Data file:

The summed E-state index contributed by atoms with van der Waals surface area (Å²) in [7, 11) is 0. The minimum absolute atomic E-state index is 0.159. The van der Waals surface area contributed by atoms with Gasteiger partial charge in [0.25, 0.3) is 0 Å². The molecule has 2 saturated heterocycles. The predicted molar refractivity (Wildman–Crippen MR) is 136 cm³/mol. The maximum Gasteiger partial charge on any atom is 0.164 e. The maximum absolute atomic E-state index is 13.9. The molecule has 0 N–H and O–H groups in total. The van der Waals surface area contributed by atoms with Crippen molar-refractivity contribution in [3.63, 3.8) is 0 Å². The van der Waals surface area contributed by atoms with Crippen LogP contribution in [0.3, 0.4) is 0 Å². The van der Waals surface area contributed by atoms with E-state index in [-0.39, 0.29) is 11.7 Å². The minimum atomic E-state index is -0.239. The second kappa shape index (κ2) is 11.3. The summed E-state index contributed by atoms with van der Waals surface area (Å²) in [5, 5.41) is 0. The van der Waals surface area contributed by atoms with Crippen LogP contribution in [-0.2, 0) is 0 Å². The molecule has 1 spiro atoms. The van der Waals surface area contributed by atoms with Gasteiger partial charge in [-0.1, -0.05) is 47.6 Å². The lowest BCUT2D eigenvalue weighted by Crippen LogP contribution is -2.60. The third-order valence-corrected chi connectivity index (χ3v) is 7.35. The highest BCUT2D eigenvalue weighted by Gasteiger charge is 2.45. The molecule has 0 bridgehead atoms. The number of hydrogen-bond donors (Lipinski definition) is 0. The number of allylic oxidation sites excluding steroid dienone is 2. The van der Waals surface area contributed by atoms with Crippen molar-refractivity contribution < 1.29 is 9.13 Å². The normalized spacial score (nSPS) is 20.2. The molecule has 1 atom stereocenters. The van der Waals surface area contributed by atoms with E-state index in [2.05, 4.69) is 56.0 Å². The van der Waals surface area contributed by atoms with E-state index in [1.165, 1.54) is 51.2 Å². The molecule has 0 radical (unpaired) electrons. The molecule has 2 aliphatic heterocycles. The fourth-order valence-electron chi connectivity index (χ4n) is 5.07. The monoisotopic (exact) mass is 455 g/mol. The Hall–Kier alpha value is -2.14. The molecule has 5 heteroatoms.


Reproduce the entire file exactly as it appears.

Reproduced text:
The summed E-state index contributed by atoms with van der Waals surface area (Å²) in [7, 11) is 0. The minimum absolute atomic E-state index is 0.159. The van der Waals surface area contributed by atoms with Gasteiger partial charge in [0.25, 0.3) is 0 Å². The molecule has 2 saturated heterocycles. The predicted molar refractivity (Wildman–Crippen MR) is 136 cm³/mol. The maximum Gasteiger partial charge on any atom is 0.164 e. The maximum absolute atomic E-state index is 13.9. The molecule has 0 N–H and O–H groups in total. The van der Waals surface area contributed by atoms with Crippen molar-refractivity contribution in [3.63, 3.8) is 0 Å². The van der Waals surface area contributed by atoms with Crippen LogP contribution in [0.3, 0.4) is 0 Å². The van der Waals surface area contributed by atoms with E-state index in [-0.39, 0.29) is 11.7 Å². The minimum atomic E-state index is -0.239. The second kappa shape index (κ2) is 11.3. The summed E-state index contributed by atoms with van der Waals surface area (Å²) in [5, 5.41) is 0. The van der Waals surface area contributed by atoms with Crippen LogP contribution in [-0.2, 0) is 0 Å². The molecule has 1 spiro atoms. The van der Waals surface area contributed by atoms with Gasteiger partial charge in [-0.1, -0.05) is 47.6 Å². The lowest BCUT2D eigenvalue weighted by Crippen LogP contribution is -2.60. The third-order valence-corrected chi connectivity index (χ3v) is 7.35. The highest BCUT2D eigenvalue weighted by Gasteiger charge is 2.45. The molecule has 0 bridgehead atoms. The number of hydrogen-bond donors (Lipinski definition) is 0. The number of allylic oxidation sites excluding steroid dienone is 2. The van der Waals surface area contributed by atoms with Crippen molar-refractivity contribution < 1.29 is 9.13 Å². The normalized spacial score (nSPS) is 20.2. The molecule has 1 atom stereocenters. The van der Waals surface area contributed by atoms with E-state index in [2.05, 4.69) is 56.0 Å². The van der Waals surface area contributed by atoms with E-state index in [1.165, 1.54) is 51.2 Å². The molecule has 0 radical (unpaired) electrons. The molecule has 2 aliphatic heterocycles. The fourth-order valence-electron chi connectivity index (χ4n) is 5.07. The monoisotopic (exact) mass is 455 g/mol. The Hall–Kier alpha value is -2.14. The molecule has 5 heteroatoms.